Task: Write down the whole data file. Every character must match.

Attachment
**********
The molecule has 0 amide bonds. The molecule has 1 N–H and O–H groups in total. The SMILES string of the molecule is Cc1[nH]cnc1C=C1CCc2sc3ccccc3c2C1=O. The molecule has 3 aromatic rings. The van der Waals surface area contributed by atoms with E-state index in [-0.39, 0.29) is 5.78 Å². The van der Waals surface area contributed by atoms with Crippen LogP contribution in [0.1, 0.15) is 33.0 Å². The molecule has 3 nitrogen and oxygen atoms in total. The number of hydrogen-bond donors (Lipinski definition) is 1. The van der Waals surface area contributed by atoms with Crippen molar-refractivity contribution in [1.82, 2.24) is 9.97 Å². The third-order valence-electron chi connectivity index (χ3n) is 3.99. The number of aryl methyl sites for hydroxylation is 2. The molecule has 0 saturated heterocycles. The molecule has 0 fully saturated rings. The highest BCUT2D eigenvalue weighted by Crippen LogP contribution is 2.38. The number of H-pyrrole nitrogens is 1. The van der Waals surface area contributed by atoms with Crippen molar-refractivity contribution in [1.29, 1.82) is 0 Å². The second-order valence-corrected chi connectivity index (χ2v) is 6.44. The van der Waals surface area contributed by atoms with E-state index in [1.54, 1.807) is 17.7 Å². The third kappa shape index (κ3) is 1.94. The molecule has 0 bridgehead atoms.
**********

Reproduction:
The molecule has 0 amide bonds. The molecule has 1 N–H and O–H groups in total. The SMILES string of the molecule is Cc1[nH]cnc1C=C1CCc2sc3ccccc3c2C1=O. The molecule has 3 aromatic rings. The van der Waals surface area contributed by atoms with E-state index in [-0.39, 0.29) is 5.78 Å². The van der Waals surface area contributed by atoms with Crippen LogP contribution in [0.1, 0.15) is 33.0 Å². The molecule has 3 nitrogen and oxygen atoms in total. The number of hydrogen-bond donors (Lipinski definition) is 1. The van der Waals surface area contributed by atoms with Crippen molar-refractivity contribution in [1.82, 2.24) is 9.97 Å². The third-order valence-electron chi connectivity index (χ3n) is 3.99. The number of aryl methyl sites for hydroxylation is 2. The molecule has 0 saturated heterocycles. The molecule has 0 fully saturated rings. The highest BCUT2D eigenvalue weighted by Crippen LogP contribution is 2.38. The number of H-pyrrole nitrogens is 1. The van der Waals surface area contributed by atoms with Crippen molar-refractivity contribution in [1.29, 1.82) is 0 Å². The second-order valence-corrected chi connectivity index (χ2v) is 6.44. The van der Waals surface area contributed by atoms with E-state index in [1.54, 1.807) is 17.7 Å². The third kappa shape index (κ3) is 1.94. The molecule has 0 bridgehead atoms.